Richard Manuel was a Canadian singer and musican, best known as a member of The Band.
Born in Ontario, Canada in 1943, Richard Manuel grew up listening to American R&B, taking in the influence of artists such as Ray Charles, Bobby Bland and Jimmy Reed. His first big leap into the music business came in 1961 when he was hired as the pianist for Ronnie Hawkins' band (The Hawks), and it was here that he met the four other people with whom he was about to embark on a fantastic musical journey.
Manuel split from Hawkins along with fellow Hawks Robbie Robertson, Levon Helm, Rick Danko and Garth Hudson, and they spent several years on the road becoming a closely-knit and finely-honed musical unit, calling themselves at various times The Canadian Squires and Levon & The Hawks. Their next big break came when they backed Bob Dylan for his first electric tour in 1966, and shortly afterwards they began writing their own material. When their debut album came out, they were known simply as The Band.
Manuel was the group's pianist, and one of three fantastic vocalists in the group. Since the early days as The Hawks he had always been seen as the lead singer, and definately had the most technically impressive voice, with a soulful R&B style which often drew comparisons to his hero Ray Charles (with a range which moved between a rich baritone and a fragile falsetto). Whilst Levon Helm sang on the group's best-known songs, and Robbie Robertson was their creative director and lead songwriter, it was Manuel who was the seen as 'the soul of the band'. He was also a talented multi-instrumentalist, often playing drums as well as piano. In the early days he showed great promise as a songwriter, and wrote some excellent tunes for their first album Music From Big Pink. However his songwriting soon seemed to dry up, despite his bandmates' efforts to encourage him. The truth was that Richard Manuel was ill, mostly due to his chronic drug abuse (his main drug of choice being alcohol). When he sang "You don't know the shape I'm in", the sad reality was that his bandmates DID see exactly what sort of shape he was in.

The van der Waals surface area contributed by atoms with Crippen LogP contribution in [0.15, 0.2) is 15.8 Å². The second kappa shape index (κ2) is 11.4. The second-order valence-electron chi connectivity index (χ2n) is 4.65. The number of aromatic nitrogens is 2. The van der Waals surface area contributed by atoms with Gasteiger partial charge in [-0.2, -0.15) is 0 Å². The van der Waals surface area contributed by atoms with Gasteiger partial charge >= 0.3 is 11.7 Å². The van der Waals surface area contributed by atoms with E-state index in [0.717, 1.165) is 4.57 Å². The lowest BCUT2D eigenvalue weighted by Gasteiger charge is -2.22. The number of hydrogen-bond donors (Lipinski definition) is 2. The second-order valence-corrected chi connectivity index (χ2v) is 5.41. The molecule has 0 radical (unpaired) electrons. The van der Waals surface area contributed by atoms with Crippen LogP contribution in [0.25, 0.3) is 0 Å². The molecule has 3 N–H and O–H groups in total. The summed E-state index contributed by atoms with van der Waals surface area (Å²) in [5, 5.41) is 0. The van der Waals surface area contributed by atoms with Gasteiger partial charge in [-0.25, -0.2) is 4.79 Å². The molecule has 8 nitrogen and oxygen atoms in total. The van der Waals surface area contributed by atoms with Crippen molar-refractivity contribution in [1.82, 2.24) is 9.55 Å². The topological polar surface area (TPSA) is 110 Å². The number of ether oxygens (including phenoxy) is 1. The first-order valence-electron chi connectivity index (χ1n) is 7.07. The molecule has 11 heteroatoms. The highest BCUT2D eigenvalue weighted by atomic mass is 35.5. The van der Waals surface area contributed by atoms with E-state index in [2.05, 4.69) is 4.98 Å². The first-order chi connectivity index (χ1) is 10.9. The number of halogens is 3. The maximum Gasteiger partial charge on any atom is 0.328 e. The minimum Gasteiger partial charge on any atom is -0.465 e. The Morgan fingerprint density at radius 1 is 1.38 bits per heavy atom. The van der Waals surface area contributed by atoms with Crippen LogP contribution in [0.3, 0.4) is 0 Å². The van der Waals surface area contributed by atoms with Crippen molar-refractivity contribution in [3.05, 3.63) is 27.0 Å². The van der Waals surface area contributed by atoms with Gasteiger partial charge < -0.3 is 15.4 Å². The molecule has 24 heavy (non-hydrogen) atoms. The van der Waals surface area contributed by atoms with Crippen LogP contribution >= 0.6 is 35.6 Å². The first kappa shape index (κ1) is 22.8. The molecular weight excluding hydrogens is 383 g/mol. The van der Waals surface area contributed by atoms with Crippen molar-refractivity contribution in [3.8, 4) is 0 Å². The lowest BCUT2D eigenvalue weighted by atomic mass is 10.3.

Throughout The Band's critically-acclaimed career, Manuel remained, always getting a few songs to lend his heart-aching voice to with every album, but as the years went by his condition worsened. When The Band finally broke up in 1977, he could have had an incredible solo career ahead of him, but sadly this never happened. He joined up for a re-formed Band in 1983, but without Robbie Robertson this new line-up did not progress artistically and mostly just played the old songs with a large selection of covers. His last recording before he died was the beautiful "Country Boy", which appeared posthumously on 1993's Jericho. On March 4th 1986 Richard Manuel committed suicide.
This is a compilation of fifteen tracks from The Band featuring Manuel on lead vocals. They include ones he wrote such as "In A Station" and "Lonesome Suzie", Robertson-penned classics including "The Shape I'm In" and "King Harvest (Has Surely Come)", and lots of great cover songs that suited his style perfectly, among them "Country Boy", "Georgia On My Mind", and "The Great Pretender". Heard together like this, it should be clear what a brilliant singer and talented soul he really was, and how with his tragic passing the world lost someone truly special.